Craig Pass Closed for the Season; Mammoth to Norris Closed Sept. 14-30
The road linking West Thumb and Old Faithful is closed for the season—traffic should detour through West Thumb, Lake, and Canyon. The road from Mammoth to Norris is closed for two weeks—traffic should detour over Dunraven Pass. More »
Historic Backcountry Cabins
Each cabin is rectangular in the "
Cabins are one or two rooms incorporating sleeping, cooking and work areas. Interiors are simple. Cabins have both wood heat and cooking stoves. Interior furnishings are typically sparse and include bunk beds, bookcases, table, and may have desks.
Thorofare Patrol Cabin
Built in 1915, the Thorofare patrol cabin is 27.8 feet (L), 15.5 feet (W), and 12.5 feet (H) and consists of two rooms. The saddle notched log walls consist of logs that measure 10-12 inches in diameter at the butt. The gaps between the logs have mortar and lodgepole dowel chinking on the exterior. The roof extends out ten feet to form a covered porch with a wood deck and support posts at each corner. The gable ends are a continuation of the log walls from below and are trimmed in a descending pattern from sill log to roofline.
Fox Creek Patrol Cabin
Constructed in 1915, the Fox Creek Cabin is one room with an overhanging porch (21.5 feet [L], 15.0 feet [W], and 12.2 feet [H]). The log walls have dovetail notching at the corners. The roof extends out 4.5 feet to form a covered porch with a wood deck. The cabin has been modified by replacing original dirt floor with concrete and the original sod roof with cedar shingles (by the CCC in the 1930s).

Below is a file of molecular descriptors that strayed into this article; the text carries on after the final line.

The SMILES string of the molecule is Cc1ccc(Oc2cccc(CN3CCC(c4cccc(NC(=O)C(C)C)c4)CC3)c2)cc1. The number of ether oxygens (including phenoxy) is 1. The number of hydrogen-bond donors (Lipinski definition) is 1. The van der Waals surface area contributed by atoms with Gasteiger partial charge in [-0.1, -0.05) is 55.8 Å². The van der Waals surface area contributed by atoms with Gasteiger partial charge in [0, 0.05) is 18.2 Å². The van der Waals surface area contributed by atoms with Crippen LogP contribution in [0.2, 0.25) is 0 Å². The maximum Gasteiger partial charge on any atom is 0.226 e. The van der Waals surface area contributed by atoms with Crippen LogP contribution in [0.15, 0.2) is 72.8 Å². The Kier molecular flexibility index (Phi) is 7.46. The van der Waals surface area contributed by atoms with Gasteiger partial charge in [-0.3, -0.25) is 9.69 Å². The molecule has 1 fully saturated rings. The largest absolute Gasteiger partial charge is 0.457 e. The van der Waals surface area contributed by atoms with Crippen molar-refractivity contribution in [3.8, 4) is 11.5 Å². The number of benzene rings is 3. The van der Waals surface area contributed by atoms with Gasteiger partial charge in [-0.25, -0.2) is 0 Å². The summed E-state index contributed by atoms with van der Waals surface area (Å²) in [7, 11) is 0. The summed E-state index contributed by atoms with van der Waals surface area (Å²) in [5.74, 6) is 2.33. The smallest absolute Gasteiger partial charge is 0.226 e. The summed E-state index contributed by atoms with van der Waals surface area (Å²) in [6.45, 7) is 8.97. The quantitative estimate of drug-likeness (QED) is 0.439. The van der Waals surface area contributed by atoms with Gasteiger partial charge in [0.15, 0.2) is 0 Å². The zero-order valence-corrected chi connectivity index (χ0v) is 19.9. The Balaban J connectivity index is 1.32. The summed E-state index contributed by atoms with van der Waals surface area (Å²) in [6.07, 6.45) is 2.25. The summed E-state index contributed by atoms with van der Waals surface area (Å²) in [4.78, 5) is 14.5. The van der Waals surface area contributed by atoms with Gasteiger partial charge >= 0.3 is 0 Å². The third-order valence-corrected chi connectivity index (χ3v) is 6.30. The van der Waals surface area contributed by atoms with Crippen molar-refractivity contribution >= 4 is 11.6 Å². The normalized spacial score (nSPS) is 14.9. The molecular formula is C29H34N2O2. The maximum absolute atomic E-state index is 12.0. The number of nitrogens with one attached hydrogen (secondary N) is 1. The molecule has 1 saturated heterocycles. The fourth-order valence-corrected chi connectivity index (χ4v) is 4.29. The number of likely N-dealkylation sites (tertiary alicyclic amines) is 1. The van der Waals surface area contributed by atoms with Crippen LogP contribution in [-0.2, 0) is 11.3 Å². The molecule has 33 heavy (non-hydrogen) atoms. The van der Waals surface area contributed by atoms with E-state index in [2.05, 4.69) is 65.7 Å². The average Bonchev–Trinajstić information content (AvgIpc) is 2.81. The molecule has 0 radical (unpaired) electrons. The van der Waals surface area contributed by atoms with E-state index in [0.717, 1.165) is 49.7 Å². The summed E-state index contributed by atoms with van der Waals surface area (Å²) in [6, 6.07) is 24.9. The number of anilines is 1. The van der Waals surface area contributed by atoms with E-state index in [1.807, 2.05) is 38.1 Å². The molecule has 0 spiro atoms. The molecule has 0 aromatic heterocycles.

Harebell Patrol Cabin
This 1915 cabin is just inside the south boundary of the park. Dimensions are 23.0 feet (L), 16.2 feet (W), and 11.0 feet (H). The walls feature saddle notching. The gable roof extends out four feet to form an overhand. The cement floor has a 3.3 feet x 3.7 feet x 4.3 feet cellar in the south corner. The cellar is used to store canned goods.
The men of the "snowshoe cavalry" liked their rough life in the
remote recesses of the mountains and often applied freely for detached service.
The life was demanding and often isolated, rugged and dangerous, and very
different from that most of them had known before. Edwin Kelsey, who served as
a soldier in
Did You Know?
Some groups of Shoshone Indians, who adapted to a mountain existence, chose not to acquire the horse. These included the Sheep Eaters, or Tukudika, who used dogs to transport food, hides, and other provisions. The Sheep Eaters lived in many locations in Yellowstone.